Pursuant to the Scheduling Order, Defendant filed a mediation status report (Docket Entry 20 (the “Defendant's Report”)), which detailed developments in the case following the Initial Pretrial Conference, including that “Plaintiff ha[d] since filed an ‘Informal Brief' with the Fourth Circuit Court of Appeals concerning the denial of his request for appointed counsel” (id. at 2). Defendant's Report also attached correspondence from Plaintiff to Defendant's counsel dated November 14, 2016, in which Plaintiff expressed reservations regarding the cost of mediation (Docket Entry 20-1 (the “November Letter”) at 2-3) and stated that “[he was] continuing to consider compliance with the thirty day time line for a list of witnesses and documents to support [his] claims” (id. at 3). Given these developments, “Defendant request[ed] that the Court excuse the parties from participating in mediation.” (Docket Entry 20 at 2.) Plaintiff filed an objection to Defendant's request (see Docket Entry 22 at 1-2), in connection with which he submitted a copy of his Informal Brief (see id. at 4 (containing certificates of service for Plaintiff's “[I]nformal [B]rief to the Fourth Circuit regarding [his] motion for court appointed counsel denied October 31, 2016, ” and “‘Objection' to Defense Motion, Report to Be ‘Excused' from Mediation” (emphasis in original)); see also Docket Entry 23 at 2-3, Docket Entry 23-3 at 1).[3] The Clerk's Office construed Plaintiff's submission of the Informal Brief as a notice of appeal from the order denying the First Appointment Motion. (See Docket Entry dated Dec. 29, 2016.)

         On January 17, 2017, Plaintiff submitted a motion for appointment of counsel and extension of time to respond to Defendant's discovery requests. (Docket Entry 26 (the “Second Appointment Motion”) at 1.) As grounds for appointment of counsel, the Second Appointment Motion asserted that, “[u]ntil such time as court appointed counsel is provided[, ] Plaintiff does not have the experience, education[, ] or economic ability to respond to these [discovery] requests in a manner that does not compromise this pro se Plaintiff.” (Id.) On January 27, 2017, the Court (per the undersigned) denied the Second Appointment Order, ruling, inter alia, that:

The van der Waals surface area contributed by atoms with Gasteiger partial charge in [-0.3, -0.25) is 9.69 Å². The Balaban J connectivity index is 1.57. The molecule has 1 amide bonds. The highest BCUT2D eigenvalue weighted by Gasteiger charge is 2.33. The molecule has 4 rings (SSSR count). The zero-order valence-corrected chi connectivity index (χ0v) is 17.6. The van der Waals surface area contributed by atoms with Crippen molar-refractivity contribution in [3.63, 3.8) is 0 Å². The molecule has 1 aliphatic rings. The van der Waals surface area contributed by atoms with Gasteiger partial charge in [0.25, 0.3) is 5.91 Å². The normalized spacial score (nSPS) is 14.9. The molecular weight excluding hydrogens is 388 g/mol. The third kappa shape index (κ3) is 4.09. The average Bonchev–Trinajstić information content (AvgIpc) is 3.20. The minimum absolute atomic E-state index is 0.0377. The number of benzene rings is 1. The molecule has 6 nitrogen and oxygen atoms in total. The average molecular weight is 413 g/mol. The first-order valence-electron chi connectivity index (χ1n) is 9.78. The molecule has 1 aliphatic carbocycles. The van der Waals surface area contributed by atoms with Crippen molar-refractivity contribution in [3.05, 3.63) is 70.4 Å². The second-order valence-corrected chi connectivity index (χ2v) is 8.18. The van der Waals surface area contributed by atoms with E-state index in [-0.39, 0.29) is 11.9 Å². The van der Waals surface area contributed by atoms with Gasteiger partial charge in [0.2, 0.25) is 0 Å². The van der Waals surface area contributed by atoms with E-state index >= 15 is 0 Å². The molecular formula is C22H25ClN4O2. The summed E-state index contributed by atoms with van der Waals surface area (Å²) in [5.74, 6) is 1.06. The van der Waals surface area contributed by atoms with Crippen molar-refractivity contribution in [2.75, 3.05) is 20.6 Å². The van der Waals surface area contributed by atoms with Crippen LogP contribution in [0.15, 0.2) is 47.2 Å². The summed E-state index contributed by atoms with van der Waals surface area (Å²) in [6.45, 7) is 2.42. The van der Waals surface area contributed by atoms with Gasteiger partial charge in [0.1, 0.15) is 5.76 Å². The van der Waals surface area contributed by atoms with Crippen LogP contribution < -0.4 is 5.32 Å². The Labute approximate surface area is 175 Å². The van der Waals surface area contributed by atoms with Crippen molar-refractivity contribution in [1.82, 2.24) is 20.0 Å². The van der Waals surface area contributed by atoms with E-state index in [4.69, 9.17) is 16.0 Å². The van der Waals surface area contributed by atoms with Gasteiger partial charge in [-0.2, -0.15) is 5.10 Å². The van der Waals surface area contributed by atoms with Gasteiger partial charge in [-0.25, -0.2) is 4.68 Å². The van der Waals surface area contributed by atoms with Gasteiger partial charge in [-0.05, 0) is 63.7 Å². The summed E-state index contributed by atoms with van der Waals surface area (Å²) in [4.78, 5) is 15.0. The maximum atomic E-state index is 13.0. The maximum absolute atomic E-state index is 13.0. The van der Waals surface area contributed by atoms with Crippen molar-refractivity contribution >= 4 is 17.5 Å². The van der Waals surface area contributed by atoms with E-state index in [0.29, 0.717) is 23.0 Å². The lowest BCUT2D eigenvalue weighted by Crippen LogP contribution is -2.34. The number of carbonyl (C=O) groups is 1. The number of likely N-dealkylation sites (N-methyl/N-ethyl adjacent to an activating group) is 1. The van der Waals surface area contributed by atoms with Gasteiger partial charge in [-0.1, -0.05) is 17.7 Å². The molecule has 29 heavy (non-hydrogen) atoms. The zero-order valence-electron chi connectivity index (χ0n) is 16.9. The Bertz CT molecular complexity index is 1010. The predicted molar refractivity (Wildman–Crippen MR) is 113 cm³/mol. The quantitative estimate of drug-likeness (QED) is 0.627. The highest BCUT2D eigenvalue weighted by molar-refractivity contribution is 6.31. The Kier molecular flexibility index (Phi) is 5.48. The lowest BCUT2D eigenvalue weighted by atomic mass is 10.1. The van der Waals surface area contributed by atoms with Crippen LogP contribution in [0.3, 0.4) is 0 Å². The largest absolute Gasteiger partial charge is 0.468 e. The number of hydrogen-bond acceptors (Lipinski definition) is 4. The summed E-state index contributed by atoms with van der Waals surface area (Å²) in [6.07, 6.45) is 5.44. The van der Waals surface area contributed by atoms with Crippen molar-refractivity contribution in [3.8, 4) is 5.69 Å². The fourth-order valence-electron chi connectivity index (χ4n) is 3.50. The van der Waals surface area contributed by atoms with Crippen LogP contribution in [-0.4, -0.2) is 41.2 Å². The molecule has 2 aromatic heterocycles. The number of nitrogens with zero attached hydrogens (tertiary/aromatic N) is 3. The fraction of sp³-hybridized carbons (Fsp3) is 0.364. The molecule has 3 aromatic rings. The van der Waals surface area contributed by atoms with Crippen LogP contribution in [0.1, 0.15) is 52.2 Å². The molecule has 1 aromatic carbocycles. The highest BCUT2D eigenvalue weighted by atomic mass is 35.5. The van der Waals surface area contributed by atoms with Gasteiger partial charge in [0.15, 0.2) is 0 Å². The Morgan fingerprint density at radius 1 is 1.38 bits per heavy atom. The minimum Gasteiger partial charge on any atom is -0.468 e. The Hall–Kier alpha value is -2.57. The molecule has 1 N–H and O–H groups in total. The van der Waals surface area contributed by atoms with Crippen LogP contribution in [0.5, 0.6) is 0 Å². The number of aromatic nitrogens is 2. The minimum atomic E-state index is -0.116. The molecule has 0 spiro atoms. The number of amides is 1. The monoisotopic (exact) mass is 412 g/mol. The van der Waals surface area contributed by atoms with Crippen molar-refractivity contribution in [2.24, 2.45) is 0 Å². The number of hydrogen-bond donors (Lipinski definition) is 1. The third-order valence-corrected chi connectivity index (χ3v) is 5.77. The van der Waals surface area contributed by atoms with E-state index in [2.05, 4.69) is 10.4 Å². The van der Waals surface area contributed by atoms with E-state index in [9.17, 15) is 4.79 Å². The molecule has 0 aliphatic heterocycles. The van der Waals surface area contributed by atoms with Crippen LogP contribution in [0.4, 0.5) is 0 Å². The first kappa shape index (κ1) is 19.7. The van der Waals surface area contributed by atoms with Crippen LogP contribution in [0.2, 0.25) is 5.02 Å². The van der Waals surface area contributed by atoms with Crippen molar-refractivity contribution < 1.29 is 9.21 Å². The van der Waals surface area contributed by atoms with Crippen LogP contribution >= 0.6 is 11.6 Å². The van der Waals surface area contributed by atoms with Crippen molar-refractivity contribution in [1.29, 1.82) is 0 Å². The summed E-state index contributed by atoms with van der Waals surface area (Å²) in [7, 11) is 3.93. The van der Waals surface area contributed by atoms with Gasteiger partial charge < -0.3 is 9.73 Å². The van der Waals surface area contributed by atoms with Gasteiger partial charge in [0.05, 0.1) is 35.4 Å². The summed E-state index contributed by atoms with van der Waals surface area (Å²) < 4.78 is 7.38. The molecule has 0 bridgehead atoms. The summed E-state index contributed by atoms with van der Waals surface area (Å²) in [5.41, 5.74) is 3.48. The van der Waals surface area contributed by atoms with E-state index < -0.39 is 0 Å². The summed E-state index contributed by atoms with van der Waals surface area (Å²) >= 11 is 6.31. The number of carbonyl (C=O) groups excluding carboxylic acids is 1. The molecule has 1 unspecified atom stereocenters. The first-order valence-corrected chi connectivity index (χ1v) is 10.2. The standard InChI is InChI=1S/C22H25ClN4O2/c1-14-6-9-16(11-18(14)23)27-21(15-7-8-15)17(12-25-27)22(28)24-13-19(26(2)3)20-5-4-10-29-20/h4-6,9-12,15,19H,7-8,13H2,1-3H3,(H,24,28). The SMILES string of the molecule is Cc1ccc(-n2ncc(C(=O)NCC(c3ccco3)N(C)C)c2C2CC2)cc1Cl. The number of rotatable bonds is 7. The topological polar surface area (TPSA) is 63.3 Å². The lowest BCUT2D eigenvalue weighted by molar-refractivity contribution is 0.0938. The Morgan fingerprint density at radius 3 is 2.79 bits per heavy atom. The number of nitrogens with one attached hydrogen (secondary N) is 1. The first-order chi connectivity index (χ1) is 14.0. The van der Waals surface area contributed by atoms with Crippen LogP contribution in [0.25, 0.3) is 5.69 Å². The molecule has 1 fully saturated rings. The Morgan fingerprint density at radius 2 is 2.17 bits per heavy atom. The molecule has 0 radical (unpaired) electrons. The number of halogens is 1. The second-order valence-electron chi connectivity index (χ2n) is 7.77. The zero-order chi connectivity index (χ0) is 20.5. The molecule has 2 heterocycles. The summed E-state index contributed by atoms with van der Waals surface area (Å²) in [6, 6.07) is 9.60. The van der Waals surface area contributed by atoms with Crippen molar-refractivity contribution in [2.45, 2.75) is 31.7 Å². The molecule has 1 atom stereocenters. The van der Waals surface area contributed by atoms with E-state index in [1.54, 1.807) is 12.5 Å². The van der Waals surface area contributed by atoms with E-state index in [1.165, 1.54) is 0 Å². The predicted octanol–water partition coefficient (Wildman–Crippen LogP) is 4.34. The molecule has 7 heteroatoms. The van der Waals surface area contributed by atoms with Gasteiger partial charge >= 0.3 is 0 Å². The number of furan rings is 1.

To the extent Plaintiff seeks an order indefinitely extending his obligation to respond to pending (or future) discovery requests until the Court appoints him counsel, the Court denies that request, but without prejudice to Plaintiff presenting a future motion requesting a finite (reasonable) amount of additional time to respond to discovery requests. . . . To the extent Plaintiff seeks an order appointing counsel for him based on the same rationale the Court thoroughly considered and addressed previously, the Court denies relief, but without prejudice to Plaintiff presenting a future motion raising any new grounds that would warrant appointment of counsel.

(Text Order dated Jan. 27, 2017.)